To commute to work, Arsenio usually rides his motorcycle. He saved up for months to buy his own. Sometimes, to save money on gas, he takes the mikrolet – privately-owned numbered vans that have been converted into minibuses to take passengers. This is the only form of public transport available in Dili, Timor-Leste’s capital.

Although there are many aspects to his life that Arsenio wants to improve, he is not complaining. “That's fine,” he says. “It is life.”

He is grateful to be “in the minority” of youths who are gainfully employed. Many of his friends who have graduated have not been so lucky.

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Arsenio pictured at the Xanana Gusmao Reading Room where he works. (Photo: Ray Yeh)

Arsenio’s colleague, Maria Guterres, knows exactly how it feels to be fresh out of school and desperate for a job, any job. That happened to her six years ago, when she was 20 years old. For months, she had idled at home and watched her parents and her six younger siblings grow hungrier and skinnier.

“A lot of youths want to carry on with a lot of stuff,” says Maria. “But we cannot blame them for not doing so, because work is very minimal (in Timor-Leste).”

When things could not get any worse for her, a letter changed her life.

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Maria Guterres works with Arsenio at the Xanana Gusmao Reading Room. (Photo: Ray Yeh)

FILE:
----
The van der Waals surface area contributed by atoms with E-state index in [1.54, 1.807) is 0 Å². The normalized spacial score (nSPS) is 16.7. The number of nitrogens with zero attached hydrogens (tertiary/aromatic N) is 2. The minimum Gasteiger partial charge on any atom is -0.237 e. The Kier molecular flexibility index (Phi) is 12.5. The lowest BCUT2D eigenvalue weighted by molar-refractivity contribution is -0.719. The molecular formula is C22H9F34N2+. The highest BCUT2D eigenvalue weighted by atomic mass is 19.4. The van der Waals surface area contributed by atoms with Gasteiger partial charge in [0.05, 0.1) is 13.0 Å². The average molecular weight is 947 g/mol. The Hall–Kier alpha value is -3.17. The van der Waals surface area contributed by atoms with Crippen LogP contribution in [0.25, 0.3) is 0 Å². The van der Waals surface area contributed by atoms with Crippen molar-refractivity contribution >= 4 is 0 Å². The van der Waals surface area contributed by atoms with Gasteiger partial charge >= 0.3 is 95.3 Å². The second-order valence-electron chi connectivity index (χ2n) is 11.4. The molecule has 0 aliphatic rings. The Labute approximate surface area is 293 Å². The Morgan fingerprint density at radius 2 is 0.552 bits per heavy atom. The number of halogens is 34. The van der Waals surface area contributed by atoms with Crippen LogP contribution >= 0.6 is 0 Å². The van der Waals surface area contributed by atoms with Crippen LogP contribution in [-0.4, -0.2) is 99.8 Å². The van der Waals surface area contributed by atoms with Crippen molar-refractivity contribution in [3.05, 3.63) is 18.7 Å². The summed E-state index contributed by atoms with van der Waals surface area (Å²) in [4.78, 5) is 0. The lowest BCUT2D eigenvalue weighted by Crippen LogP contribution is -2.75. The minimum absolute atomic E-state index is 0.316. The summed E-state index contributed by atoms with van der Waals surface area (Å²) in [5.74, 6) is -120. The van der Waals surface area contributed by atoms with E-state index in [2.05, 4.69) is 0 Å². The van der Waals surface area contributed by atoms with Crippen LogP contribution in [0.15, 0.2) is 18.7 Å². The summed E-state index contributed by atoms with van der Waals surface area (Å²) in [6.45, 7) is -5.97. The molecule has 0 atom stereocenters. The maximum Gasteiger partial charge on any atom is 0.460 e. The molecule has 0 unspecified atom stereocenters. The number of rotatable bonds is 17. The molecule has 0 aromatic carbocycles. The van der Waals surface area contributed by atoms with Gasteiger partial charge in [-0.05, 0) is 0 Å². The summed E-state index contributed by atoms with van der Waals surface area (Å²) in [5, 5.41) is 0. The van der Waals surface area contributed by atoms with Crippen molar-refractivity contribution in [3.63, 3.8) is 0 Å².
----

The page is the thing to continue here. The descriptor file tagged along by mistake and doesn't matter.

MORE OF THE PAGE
Timor-Leste’s then-Prime Minister Xanana Gusmao, the former resistance fighter and living hero, had married an Australian, Kirsty Sword. During the resistance years, Sword had felt so strongly for the plight of the Timorese that she became a spy for Gusmao and other Timorese activists, disguising herself as a humanitarian aid worker in Indonesia. When the Indonesian troops finally left Timor-Leste after much bloodshed, she married Gusmao and founded the Alola Foundation to improve the lives of women in the country.

Maria had heard of what Sword did for young women through her foundation – helping them find jobs and giving them scholarships. She needed to be one of them. But as the prime minister’s wife, Sword must have received hundreds of pleas for help. Maria thought there was no way Sword could respond to every request. But she had nothing to lose. She sat down and began to write. Then she sent Sword the letter, expecting only silence.

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Maria at home with her two young children (left) and her nieces. (Photo: Ray Yeh)

Days later, her mobile phone rang while she was sleeping.